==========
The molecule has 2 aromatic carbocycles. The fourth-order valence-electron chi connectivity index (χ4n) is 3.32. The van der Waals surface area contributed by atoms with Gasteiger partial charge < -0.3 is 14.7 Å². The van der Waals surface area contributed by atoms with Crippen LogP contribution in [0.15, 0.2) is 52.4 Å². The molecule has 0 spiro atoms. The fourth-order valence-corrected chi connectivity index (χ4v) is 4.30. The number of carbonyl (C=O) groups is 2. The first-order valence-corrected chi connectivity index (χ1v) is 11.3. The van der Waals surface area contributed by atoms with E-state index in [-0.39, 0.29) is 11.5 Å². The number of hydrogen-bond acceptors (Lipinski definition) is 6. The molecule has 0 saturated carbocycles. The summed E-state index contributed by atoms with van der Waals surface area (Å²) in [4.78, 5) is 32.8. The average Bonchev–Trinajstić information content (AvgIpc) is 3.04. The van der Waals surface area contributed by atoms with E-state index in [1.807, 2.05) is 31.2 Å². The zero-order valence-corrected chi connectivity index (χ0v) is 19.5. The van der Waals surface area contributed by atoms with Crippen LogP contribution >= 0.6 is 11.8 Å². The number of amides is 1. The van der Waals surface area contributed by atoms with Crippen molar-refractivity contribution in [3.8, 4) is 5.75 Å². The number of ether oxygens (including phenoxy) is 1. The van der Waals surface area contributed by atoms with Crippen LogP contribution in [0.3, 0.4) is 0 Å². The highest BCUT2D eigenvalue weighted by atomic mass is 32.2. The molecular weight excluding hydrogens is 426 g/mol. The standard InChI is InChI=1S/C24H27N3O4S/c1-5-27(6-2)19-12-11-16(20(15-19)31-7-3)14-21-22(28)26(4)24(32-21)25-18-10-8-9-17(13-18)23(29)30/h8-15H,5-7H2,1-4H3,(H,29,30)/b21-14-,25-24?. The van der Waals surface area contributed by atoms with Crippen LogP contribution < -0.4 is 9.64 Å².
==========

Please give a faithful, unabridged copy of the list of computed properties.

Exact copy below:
The molecule has 2 aromatic carbocycles. The fourth-order valence-electron chi connectivity index (χ4n) is 3.32. The van der Waals surface area contributed by atoms with Gasteiger partial charge < -0.3 is 14.7 Å². The van der Waals surface area contributed by atoms with Crippen LogP contribution in [0.15, 0.2) is 52.4 Å². The molecule has 0 spiro atoms. The fourth-order valence-corrected chi connectivity index (χ4v) is 4.30. The number of carbonyl (C=O) groups is 2. The first-order valence-corrected chi connectivity index (χ1v) is 11.3. The van der Waals surface area contributed by atoms with E-state index in [-0.39, 0.29) is 11.5 Å². The number of hydrogen-bond acceptors (Lipinski definition) is 6. The molecule has 0 saturated carbocycles. The summed E-state index contributed by atoms with van der Waals surface area (Å²) in [4.78, 5) is 32.8. The average Bonchev–Trinajstić information content (AvgIpc) is 3.04. The van der Waals surface area contributed by atoms with E-state index in [1.807, 2.05) is 31.2 Å². The zero-order valence-corrected chi connectivity index (χ0v) is 19.5. The van der Waals surface area contributed by atoms with Crippen LogP contribution >= 0.6 is 11.8 Å². The number of amides is 1. The van der Waals surface area contributed by atoms with Crippen molar-refractivity contribution in [3.8, 4) is 5.75 Å². The number of ether oxygens (including phenoxy) is 1. The van der Waals surface area contributed by atoms with Crippen LogP contribution in [0.3, 0.4) is 0 Å². The highest BCUT2D eigenvalue weighted by atomic mass is 32.2. The molecular weight excluding hydrogens is 426 g/mol. The standard InChI is InChI=1S/C24H27N3O4S/c1-5-27(6-2)19-12-11-16(20(15-19)31-7-3)14-21-22(28)26(4)24(32-21)25-18-10-8-9-17(13-18)23(29)30/h8-15H,5-7H2,1-4H3,(H,29,30)/b21-14-,25-24?. The van der Waals surface area contributed by atoms with Crippen LogP contribution < -0.4 is 9.64 Å².